Lead Story

In July U.S. representative Jack Metcalf of Washington revealed that the U.S. Forest Service and a state agency had planned to spend $18,000 to dye rocks gray and brown along a scenic highway in the Cascade Mountains to make the rocks look more naturally weathered. (Later in the month, the project was postponed.)

Weird Science

The Wall Street Journal reported in May that Dutch farmers can now purchase machines that allow cows to milk themselves by approaching a robot, which is activated by a computer chip in the cow’s collar, saving a typical farmer about four hours a day. Said one farmer, “The cows tend to like it.”

In an April column in Toronto’s Globe & Mail, Dr. Shafiq Qaadri selected memorable gastrointestinal patients from his practice and celebrated their “award-winning” problems in detail. They fell under the categories “greatest number of parasites taken from a patient,” “most obscure parasite,” “best vomit,” and “best stool.” The latter two awards were won by African men whose excretions had yielded worms about six inches long; the stool worm was pregnant with ten baby worms.

In March Gannett News Service reported that the maladies associated with “Gulf War syndrome” perhaps extended to soldiers’ wives. “Scores” of wives have complained that their husbands’ sperm “burns” them on discharge and causes blisters, rashes, itching, and vaginal swelling.

At a March conference a University of Pennsylvania radiologist told colleagues he’d successfully sterilized all 17 rabbits in his experiment by squirting a substance similar to super glue into their fallopian tubes. He then said he’d seek FDA approval to test his procedure on women. And in May Pacer Technologies announced it was seeking FDA and Department of Agriculture approval for using a variant of its super glue to prevent salmonella contamination by sealing the rectums of chickens and turkeys. The product would be known as Rectite.

In a March issue of the New England Journal of Medicine, a 45-year-old plastic surgeon in Houston described how, when feeling dizzy from an electrical shock, he hooked himself up to the office defibrillator and gave himself two massive jolts to slow down his heart, thus saving his life.


In June Troy Harding, 19, was released from a hospital in Portland, Oregon, three weeks after he walked into the radio antenna of his car after turning around abruptly when talking to friends. The antenna went up his nose almost four inches, pierced his sinus, and entered his brain, coming to rest in his pituitary gland.

In May Edmond Scrivens, 48, an inspector at a solid-waste transfer station near Rockville, Maryland, was buried under a truckload of hospital refuse dumped by a driver who didn’t see him. He communicated by radio with rescue workers, who were able to find him and dig him out about 20 minutes later.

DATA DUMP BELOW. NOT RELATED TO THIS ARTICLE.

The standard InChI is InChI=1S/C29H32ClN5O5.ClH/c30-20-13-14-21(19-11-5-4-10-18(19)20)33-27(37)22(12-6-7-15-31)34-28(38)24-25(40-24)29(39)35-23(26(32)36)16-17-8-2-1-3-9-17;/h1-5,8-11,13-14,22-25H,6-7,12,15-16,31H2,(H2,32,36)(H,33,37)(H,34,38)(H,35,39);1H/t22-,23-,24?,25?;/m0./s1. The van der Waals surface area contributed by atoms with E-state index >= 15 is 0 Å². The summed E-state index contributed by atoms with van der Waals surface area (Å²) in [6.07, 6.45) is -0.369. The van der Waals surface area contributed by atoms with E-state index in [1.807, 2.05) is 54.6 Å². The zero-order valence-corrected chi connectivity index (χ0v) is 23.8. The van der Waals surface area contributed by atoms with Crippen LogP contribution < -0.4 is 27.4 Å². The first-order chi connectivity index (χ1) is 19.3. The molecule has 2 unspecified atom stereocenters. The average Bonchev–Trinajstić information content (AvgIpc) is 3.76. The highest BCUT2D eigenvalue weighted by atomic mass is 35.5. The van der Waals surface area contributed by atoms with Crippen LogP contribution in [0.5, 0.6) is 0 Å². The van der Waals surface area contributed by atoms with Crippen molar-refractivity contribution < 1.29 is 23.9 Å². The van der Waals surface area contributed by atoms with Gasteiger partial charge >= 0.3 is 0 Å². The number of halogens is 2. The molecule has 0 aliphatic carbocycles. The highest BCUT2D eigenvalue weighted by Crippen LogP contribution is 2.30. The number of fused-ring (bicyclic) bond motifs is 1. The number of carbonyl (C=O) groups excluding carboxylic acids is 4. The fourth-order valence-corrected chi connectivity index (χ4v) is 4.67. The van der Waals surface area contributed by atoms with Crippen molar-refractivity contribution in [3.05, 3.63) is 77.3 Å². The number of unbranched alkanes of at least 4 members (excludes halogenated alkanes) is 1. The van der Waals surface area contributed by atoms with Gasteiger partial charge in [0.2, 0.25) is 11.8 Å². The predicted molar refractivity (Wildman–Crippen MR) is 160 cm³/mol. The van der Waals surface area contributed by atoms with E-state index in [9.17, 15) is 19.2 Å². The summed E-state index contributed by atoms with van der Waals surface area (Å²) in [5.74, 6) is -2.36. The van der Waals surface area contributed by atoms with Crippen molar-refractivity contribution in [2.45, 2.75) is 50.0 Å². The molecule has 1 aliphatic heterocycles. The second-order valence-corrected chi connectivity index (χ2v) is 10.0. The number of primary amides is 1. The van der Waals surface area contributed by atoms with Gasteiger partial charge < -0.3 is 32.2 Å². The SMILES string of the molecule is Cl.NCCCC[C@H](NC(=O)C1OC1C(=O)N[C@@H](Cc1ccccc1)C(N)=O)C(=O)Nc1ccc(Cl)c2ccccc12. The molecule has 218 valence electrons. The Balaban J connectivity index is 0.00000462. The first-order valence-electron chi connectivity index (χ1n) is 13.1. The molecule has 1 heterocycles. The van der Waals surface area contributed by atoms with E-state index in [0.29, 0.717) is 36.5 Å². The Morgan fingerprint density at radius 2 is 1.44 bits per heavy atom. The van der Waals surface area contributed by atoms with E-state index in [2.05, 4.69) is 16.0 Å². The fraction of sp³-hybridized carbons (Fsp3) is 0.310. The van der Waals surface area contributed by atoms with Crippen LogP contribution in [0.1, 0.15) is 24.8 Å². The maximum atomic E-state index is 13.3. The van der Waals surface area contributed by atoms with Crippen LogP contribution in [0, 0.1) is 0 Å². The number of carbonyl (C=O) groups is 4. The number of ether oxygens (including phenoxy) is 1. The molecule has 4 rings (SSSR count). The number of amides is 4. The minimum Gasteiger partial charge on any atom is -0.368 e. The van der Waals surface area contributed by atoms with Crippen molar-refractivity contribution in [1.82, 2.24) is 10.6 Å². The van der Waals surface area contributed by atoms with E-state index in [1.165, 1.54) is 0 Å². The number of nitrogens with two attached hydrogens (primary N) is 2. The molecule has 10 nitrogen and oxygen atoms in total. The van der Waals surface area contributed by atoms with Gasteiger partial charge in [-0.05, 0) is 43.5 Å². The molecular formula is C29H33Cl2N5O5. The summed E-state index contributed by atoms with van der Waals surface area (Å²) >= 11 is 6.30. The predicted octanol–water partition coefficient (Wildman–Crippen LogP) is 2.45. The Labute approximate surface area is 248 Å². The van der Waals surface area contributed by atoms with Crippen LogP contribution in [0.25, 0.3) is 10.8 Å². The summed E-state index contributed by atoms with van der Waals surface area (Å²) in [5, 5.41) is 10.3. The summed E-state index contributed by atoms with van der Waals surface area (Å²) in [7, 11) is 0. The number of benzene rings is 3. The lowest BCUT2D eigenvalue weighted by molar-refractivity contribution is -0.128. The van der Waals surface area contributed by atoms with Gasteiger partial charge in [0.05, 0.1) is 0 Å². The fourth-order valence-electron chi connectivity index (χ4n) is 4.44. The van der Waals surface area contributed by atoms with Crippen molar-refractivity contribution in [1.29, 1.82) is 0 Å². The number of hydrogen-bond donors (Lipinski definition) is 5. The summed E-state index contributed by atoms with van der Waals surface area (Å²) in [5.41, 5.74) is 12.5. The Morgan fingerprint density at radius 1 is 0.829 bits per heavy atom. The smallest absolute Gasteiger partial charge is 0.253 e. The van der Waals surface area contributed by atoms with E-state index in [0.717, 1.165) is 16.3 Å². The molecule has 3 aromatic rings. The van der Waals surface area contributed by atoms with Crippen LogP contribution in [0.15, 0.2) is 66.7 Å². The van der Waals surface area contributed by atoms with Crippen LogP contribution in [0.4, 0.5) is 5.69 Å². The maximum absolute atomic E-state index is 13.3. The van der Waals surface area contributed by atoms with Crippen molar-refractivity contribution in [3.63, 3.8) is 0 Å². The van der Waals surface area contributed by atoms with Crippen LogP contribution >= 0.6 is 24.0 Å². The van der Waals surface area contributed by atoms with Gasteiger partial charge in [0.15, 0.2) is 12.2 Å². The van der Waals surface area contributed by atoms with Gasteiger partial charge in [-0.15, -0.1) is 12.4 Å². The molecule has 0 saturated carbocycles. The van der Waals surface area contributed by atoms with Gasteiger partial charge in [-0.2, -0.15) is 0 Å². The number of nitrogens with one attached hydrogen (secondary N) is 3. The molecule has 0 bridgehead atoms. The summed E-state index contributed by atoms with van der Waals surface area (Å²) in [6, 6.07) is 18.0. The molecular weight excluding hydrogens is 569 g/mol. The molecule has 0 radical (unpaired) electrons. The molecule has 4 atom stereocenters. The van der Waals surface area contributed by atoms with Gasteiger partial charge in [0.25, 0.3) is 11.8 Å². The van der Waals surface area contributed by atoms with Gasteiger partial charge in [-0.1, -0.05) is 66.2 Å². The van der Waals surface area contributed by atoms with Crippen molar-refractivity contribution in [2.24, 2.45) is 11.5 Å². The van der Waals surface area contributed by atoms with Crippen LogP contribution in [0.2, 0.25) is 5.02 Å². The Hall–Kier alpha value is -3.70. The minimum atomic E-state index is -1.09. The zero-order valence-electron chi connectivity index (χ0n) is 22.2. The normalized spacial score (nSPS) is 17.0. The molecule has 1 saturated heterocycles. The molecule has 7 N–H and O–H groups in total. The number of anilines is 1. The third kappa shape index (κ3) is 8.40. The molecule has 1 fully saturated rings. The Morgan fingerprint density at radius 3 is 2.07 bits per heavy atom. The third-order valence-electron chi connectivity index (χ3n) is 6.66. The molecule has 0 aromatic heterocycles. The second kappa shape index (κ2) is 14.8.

In June police in Clearwater, Florida, were called to the apartment shared by Kenneth Anderson, 23, and Lisa Moses, who were having a domestic quarrel. As one officer counseled Moses in a bedroom, he smelled marijuana and noticed three duffel bags and three plastic bags of $20 and $50 bills on the bed. Officers found about $23,000 worth of marijuana inside the duffel bags.

Missouri coroner William Gum told reporters in May that Emmitt Foster, who’d just been executed by lethal injection, had remained alive for 30 minutes because the leather straps binding him to the table prevented the flow of drugs through his veins. After officials realized the problem, they loosened the straps, and Foster died quickly.

The nine-foot-tall, 800-pound statue of Babe Ruth unveiled at the entrance to the Baltimore Orioles stadium in May exemplifies artist Susan Luery’s lavish attention to detail, down to the size of the Babe’s belt loops. However, the Babe is shown holding a glove to be worn on the left hand, when actually he threw with his left hand.

In June a couple in their 30s revealed to newspapers in the Netherlands the results of their 1993 in-vitro fertilization at the University Hospital at Utrecht, one of the country’s most prestigious clinics. The mother had twins, but apparently because a test-tube wasn’t adequately cleaned, the mother’s eggs had been fertilized with her husband’s sperm as well as the sperm of another man. The couple is white, the other man is black. One twin is white, the other biracial.

Near Kansas City, Missouri, in June, 30,000 pounds of Jif peanut butter glopped onto I-70 from an 18-wheeler that overturned after hitting another truck.

The Weirdo-American Community

In May in the Bronx, New York, former Boy Scout leader David Weiser, 31, was charged with assault; he ran a private club whose induction ceremony seemed to be the severe paddling of boys’ buttocks. About 40 boys and young men were members, and police seized photographs and wooden paddles from the club, as well as club records and copies of its bylaws. Unexplained in news reports was why Weiser called the club the CB Mafia and what the club did, other than recruit new members.

Art accompanying story in printed newspaper (not available in this archive): illustration/Shawn Belschwender.